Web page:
Fixing a crooked 360 photo may soon be a simple one-click edit.
Nothing quite disrupts the feeling of being in the scene like a crooked 360 photo — but Facebook is working on a fix. On Thursday, August 31, Facebook shared a new artificially intelligent program that fixes 360 photos taken when the camera wasn’t held completely parallel.
Automatically straightening a photo shot with the typical aspect ratio isn’t a new idea — several programs, including Abode Lightroom, have that ability. But as Facebook’s computational photography team explained, those automatic fixes rely on lines in the photo. When a photo doesn’t have any straight lines or a vanishing point, the program can’t straighten the photo.
360 photos present a unique challenge — not only do they have more data than the usual 3:2 photo, but the entire immersive experience gets skewed with a crooked horizon. To solve that problem, the team of Facebook researchers took half a million straight images and artificially, intentionally made them crooked, labelling them with the tilt and roll values of just how much the image was altered. Using the original straight shot and the crooked photo as references, the team taught the software program how to correct a 360 image with a non-straight horizon.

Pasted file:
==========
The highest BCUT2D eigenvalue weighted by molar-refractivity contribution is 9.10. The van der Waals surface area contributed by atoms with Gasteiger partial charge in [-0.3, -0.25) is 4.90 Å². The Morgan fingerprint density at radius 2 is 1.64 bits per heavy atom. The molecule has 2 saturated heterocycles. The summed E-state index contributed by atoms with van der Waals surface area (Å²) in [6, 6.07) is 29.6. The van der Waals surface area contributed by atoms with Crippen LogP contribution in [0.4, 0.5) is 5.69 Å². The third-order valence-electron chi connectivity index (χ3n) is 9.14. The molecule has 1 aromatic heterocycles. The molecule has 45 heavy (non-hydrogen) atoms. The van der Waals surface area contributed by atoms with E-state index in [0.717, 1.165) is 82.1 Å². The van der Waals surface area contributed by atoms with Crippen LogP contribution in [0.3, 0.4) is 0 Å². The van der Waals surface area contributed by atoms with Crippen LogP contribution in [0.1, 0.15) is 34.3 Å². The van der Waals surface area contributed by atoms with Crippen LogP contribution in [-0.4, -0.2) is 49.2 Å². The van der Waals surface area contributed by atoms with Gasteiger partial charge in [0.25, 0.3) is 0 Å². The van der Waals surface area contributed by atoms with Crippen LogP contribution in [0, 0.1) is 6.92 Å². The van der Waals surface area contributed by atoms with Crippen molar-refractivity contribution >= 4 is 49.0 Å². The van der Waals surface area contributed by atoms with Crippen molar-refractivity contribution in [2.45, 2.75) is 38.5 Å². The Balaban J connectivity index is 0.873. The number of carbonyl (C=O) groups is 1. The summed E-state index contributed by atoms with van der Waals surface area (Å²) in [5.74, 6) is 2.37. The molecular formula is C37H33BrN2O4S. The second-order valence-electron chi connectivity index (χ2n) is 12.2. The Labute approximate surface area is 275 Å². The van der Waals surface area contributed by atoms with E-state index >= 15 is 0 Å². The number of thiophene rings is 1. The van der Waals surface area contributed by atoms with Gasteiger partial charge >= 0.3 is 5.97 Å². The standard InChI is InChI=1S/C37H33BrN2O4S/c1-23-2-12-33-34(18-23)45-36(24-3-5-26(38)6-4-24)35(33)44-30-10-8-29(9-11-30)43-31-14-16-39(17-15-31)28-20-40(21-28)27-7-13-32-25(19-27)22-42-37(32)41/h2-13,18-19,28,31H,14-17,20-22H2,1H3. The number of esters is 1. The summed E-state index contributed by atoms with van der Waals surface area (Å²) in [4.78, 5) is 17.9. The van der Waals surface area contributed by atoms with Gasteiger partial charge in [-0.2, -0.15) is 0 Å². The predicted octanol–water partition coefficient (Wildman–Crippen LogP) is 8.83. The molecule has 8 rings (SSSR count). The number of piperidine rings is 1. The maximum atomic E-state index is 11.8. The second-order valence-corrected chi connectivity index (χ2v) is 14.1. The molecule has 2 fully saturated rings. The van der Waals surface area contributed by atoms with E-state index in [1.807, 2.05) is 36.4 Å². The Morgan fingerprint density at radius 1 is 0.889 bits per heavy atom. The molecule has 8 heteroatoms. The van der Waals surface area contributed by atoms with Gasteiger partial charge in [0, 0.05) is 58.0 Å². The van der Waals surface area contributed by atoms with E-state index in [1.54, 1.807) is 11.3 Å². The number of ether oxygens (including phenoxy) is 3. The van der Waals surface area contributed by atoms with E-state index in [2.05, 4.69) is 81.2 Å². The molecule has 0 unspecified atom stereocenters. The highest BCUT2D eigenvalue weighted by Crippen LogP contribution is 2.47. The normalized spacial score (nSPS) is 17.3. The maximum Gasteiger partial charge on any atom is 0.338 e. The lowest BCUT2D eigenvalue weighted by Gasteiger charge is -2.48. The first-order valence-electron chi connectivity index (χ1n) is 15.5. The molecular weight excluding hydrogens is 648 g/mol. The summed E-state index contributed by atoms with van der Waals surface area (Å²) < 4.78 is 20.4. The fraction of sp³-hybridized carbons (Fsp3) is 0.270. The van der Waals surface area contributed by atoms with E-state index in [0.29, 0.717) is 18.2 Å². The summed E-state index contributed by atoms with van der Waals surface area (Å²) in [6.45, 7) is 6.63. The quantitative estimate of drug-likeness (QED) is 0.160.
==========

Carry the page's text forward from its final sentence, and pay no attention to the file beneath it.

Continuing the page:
The feature has not yet launched on Facebook — or for that matter, launched in testing. But the new software offers a peek at new features that will likely be coming to the platform soon.
“As we see uploads of immersive media to Facebook accelerate, we’re excited about the promise of our research and how these techniques can help people experience places and events in new ways,” wrote Facebook’s Matt Uyttendaele.
The research comes just after Facebook added the ability to shoot a 360 photo in-app, a feature that launched on August 24. The Facebook Camera feature uses on-screen instructions to help guide the shoot, then stitches the photo together. Those 360 shots can then be shared or even added as a Cover Photo.
Facebook launched the ability to share 360 photos shot from a 360 camera or third-party app last year — now, the platform says users have already uploaded more than 70 million of the immersive shots since the feature launched.